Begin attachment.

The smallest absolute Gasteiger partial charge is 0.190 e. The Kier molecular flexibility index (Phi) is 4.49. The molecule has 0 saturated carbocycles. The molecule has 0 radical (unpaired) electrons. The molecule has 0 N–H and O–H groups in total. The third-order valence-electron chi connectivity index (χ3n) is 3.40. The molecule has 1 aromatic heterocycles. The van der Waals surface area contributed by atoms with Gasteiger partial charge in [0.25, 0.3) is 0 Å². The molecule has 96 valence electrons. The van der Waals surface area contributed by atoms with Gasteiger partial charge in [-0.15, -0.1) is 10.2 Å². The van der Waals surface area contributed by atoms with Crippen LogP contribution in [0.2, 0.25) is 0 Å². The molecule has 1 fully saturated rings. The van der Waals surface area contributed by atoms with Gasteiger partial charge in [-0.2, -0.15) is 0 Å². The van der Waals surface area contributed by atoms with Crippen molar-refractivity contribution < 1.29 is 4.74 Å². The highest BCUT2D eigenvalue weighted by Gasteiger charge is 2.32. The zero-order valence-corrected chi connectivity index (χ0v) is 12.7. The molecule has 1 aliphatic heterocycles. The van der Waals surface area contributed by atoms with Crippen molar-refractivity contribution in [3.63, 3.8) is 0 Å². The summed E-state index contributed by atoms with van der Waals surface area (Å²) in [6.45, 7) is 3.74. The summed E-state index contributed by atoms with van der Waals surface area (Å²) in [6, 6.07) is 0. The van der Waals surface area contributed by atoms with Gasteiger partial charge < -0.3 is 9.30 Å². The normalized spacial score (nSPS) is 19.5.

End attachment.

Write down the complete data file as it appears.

The smallest absolute Gasteiger partial charge is 0.190 e. The Kier molecular flexibility index (Phi) is 4.49. The molecule has 0 saturated carbocycles. The molecule has 0 radical (unpaired) electrons. The molecule has 0 N–H and O–H groups in total. The third-order valence-electron chi connectivity index (χ3n) is 3.40. The molecule has 1 aromatic heterocycles. The van der Waals surface area contributed by atoms with Gasteiger partial charge in [0.25, 0.3) is 0 Å². The molecule has 96 valence electrons. The van der Waals surface area contributed by atoms with Gasteiger partial charge in [-0.15, -0.1) is 10.2 Å². The van der Waals surface area contributed by atoms with Crippen LogP contribution in [0.2, 0.25) is 0 Å². The molecule has 1 fully saturated rings. The van der Waals surface area contributed by atoms with Gasteiger partial charge in [-0.2, -0.15) is 0 Å². The van der Waals surface area contributed by atoms with Crippen molar-refractivity contribution < 1.29 is 4.74 Å². The highest BCUT2D eigenvalue weighted by Gasteiger charge is 2.32. The zero-order valence-corrected chi connectivity index (χ0v) is 12.7. The molecule has 1 aliphatic heterocycles. The van der Waals surface area contributed by atoms with Crippen molar-refractivity contribution in [3.63, 3.8) is 0 Å². The summed E-state index contributed by atoms with van der Waals surface area (Å²) in [6.45, 7) is 3.74. The summed E-state index contributed by atoms with van der Waals surface area (Å²) in [6, 6.07) is 0. The van der Waals surface area contributed by atoms with Gasteiger partial charge < -0.3 is 9.30 Å². The normalized spacial score (nSPS) is 19.5.